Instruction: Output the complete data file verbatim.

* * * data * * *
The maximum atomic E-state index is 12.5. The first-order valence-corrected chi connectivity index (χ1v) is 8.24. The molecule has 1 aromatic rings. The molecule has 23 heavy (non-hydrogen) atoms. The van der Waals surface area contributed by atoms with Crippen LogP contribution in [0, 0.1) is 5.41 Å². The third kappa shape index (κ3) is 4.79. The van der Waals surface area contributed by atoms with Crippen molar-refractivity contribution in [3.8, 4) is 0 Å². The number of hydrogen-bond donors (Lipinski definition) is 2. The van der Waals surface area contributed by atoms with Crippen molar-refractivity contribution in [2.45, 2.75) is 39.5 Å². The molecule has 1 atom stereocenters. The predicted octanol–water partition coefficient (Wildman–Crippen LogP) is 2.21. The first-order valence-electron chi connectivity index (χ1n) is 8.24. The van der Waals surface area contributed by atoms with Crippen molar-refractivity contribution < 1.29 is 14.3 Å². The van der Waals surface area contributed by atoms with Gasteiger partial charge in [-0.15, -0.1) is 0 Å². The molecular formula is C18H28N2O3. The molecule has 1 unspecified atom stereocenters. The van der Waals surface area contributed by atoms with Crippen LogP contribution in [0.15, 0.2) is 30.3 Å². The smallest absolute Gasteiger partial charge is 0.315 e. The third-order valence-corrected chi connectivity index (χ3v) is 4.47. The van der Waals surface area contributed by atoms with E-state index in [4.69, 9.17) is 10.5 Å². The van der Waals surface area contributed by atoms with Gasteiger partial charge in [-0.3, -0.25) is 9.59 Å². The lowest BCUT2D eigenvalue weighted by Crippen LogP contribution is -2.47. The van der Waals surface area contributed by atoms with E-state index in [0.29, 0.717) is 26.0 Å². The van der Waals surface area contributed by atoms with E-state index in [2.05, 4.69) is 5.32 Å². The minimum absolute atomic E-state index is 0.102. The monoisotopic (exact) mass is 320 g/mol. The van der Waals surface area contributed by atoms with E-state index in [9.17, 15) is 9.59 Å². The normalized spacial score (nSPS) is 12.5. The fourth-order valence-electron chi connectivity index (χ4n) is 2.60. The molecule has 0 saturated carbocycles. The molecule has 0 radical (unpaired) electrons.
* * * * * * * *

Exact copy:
The maximum atomic E-state index is 12.5. The first-order valence-corrected chi connectivity index (χ1v) is 8.24. The molecule has 1 aromatic rings. The molecule has 23 heavy (non-hydrogen) atoms. The van der Waals surface area contributed by atoms with Crippen LogP contribution in [0, 0.1) is 5.41 Å². The third kappa shape index (κ3) is 4.79. The van der Waals surface area contributed by atoms with Crippen molar-refractivity contribution in [3.8, 4) is 0 Å². The number of hydrogen-bond donors (Lipinski definition) is 2. The van der Waals surface area contributed by atoms with Crippen molar-refractivity contribution in [2.45, 2.75) is 39.5 Å². The molecule has 1 atom stereocenters. The predicted octanol–water partition coefficient (Wildman–Crippen LogP) is 2.21. The first-order valence-electron chi connectivity index (χ1n) is 8.24. The van der Waals surface area contributed by atoms with Crippen molar-refractivity contribution < 1.29 is 14.3 Å². The van der Waals surface area contributed by atoms with Gasteiger partial charge in [-0.15, -0.1) is 0 Å². The molecular formula is C18H28N2O3. The molecule has 1 unspecified atom stereocenters. The van der Waals surface area contributed by atoms with Crippen LogP contribution in [0.15, 0.2) is 30.3 Å². The smallest absolute Gasteiger partial charge is 0.315 e. The third-order valence-corrected chi connectivity index (χ3v) is 4.47. The van der Waals surface area contributed by atoms with E-state index in [4.69, 9.17) is 10.5 Å². The van der Waals surface area contributed by atoms with Gasteiger partial charge in [-0.3, -0.25) is 9.59 Å². The lowest BCUT2D eigenvalue weighted by Crippen LogP contribution is -2.47. The van der Waals surface area contributed by atoms with E-state index in [0.29, 0.717) is 26.0 Å². The van der Waals surface area contributed by atoms with E-state index in [2.05, 4.69) is 5.32 Å². The minimum absolute atomic E-state index is 0.102. The monoisotopic (exact) mass is 320 g/mol. The van der Waals surface area contributed by atoms with E-state index in [9.17, 15) is 9.59 Å². The normalized spacial score (nSPS) is 12.5. The fourth-order valence-electron chi connectivity index (χ4n) is 2.60. The molecule has 0 saturated carbocycles. The molecule has 0 radical (unpaired) electrons.